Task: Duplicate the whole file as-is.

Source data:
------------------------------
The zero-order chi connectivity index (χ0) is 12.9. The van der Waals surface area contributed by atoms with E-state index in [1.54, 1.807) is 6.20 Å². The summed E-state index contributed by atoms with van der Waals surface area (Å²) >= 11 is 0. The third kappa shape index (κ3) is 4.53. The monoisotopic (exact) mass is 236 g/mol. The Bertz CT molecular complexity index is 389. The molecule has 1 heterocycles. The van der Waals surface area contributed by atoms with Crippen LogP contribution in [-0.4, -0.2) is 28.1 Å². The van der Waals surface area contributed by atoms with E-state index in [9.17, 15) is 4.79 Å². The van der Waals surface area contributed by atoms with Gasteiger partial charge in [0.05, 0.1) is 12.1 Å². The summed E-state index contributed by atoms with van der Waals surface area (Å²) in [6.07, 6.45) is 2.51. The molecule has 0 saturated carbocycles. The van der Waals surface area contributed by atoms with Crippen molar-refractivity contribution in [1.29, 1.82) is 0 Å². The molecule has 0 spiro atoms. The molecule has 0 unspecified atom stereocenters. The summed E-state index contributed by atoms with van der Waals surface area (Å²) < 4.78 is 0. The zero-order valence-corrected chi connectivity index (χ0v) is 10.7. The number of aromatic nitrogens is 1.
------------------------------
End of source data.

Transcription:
The zero-order chi connectivity index (χ0) is 12.9. The van der Waals surface area contributed by atoms with E-state index in [1.54, 1.807) is 6.20 Å². The summed E-state index contributed by atoms with van der Waals surface area (Å²) >= 11 is 0. The third kappa shape index (κ3) is 4.53. The monoisotopic (exact) mass is 236 g/mol. The Bertz CT molecular complexity index is 389. The molecule has 1 heterocycles. The van der Waals surface area contributed by atoms with Crippen LogP contribution in [-0.4, -0.2) is 28.1 Å². The van der Waals surface area contributed by atoms with E-state index in [9.17, 15) is 4.79 Å². The van der Waals surface area contributed by atoms with Gasteiger partial charge in [0.05, 0.1) is 12.1 Å². The summed E-state index contributed by atoms with van der Waals surface area (Å²) in [6.07, 6.45) is 2.51. The molecule has 0 saturated carbocycles. The van der Waals surface area contributed by atoms with Crippen molar-refractivity contribution in [1.29, 1.82) is 0 Å². The molecule has 0 spiro atoms. The molecule has 0 unspecified atom stereocenters. The summed E-state index contributed by atoms with van der Waals surface area (Å²) < 4.78 is 0. The zero-order valence-corrected chi connectivity index (χ0v) is 10.7. The number of aromatic nitrogens is 1.